New York City launches plan to overhaul scaffolding, 'sidewalk sheds'

If you walk the streets of New York City, you're bound to encounter it – scaffolding, or as Mayor Eric Adams calls it, "sidewalk sheds."

As resilient as the city's rat population, the constructions of tarnished metal and muted colors have become an integral part of the city's landscape, and while they block the snow and rain, they can also block the sun. 

Some of the city's scaffolding has been up for weeks or even months, and in the case of one bit of scaffolding on Central Park West – since Oct. 17, 2008.

Now, New York City is looking to fix the problem by revamping its "sidewalk shed" program. 

What is the ‘sidewalk shed’ program?

Deputy Mayor for Operations, Meera Joshi, revealed the comprehensive plan. 

It includes a clock ticking the moment a shed goes up, with penalties issued after 90 days and recurring penalties imposed every subsequent month, reaching a maximum of $6,000 per month.


Scaffolding eyesore: City council push for streamlined repairs process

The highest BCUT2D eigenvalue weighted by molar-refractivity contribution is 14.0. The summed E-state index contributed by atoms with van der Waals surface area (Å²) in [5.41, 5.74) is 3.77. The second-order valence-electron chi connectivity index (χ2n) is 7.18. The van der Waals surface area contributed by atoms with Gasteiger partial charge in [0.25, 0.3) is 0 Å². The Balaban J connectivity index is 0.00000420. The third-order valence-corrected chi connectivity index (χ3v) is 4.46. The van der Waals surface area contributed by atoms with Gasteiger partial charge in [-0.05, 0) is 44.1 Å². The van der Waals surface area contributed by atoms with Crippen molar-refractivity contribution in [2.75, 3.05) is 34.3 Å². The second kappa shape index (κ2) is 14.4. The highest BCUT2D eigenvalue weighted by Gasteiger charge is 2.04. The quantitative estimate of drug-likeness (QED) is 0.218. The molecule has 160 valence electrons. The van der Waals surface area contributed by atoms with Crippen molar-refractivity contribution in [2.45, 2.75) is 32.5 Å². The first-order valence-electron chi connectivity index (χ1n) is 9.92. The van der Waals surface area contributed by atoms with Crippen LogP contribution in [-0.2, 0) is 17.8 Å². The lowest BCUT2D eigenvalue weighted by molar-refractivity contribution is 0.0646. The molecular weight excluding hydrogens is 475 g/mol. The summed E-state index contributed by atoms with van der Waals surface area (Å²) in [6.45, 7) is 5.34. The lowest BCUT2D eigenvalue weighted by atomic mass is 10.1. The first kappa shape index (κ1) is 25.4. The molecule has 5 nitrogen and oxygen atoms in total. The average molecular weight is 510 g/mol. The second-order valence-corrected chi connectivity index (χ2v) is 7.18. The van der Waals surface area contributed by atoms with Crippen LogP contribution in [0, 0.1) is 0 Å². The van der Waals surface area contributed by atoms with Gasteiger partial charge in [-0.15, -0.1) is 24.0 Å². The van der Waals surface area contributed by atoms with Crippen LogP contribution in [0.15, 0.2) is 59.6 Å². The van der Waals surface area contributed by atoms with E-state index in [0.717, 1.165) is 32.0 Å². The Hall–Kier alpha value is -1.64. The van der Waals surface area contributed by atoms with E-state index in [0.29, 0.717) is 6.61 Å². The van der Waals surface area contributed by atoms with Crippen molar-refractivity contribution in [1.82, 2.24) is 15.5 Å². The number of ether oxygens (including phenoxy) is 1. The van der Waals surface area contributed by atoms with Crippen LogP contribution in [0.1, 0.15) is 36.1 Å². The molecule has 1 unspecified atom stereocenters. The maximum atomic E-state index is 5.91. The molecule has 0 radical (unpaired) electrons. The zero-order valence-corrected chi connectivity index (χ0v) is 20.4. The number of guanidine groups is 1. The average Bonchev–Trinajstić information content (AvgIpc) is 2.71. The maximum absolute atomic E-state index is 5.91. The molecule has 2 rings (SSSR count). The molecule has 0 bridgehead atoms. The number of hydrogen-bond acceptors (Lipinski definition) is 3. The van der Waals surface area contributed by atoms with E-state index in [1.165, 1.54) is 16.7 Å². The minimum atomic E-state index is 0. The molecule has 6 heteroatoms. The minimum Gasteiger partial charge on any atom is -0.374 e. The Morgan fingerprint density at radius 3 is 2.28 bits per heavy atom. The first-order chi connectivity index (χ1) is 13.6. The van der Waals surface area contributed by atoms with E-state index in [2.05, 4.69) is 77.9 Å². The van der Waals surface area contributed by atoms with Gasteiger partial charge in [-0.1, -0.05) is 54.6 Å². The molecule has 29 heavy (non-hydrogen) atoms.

It’s been an issue for years and years and now city council members are pushing for a more streamlined process when it comes to repairing building facades.

The permit length for sheds will also be reduced to 90 days instead of the previous one-year timeframe.

The Department of Buildings will be more proactive, requiring quarterly checks for compliance from businesses. 

Businesses must file an application for repairs within three months and obtain a work permit within six months. The repairs are mandated to be completed within two years. 

The city will also aim to encourage the use of netting rather than traditional scaffolding to enhance the appearance of the structures.

Recognizing some businesses may require financial assistance, the city is looking into creating a loan program to support their transition to the new standards.

City Council Member Keith Powers, a vocal proponent of the plan, believes the changes are long overdue. 

"We have been talking about this for a long time, all the small issues that add up to quality of life," Powers said.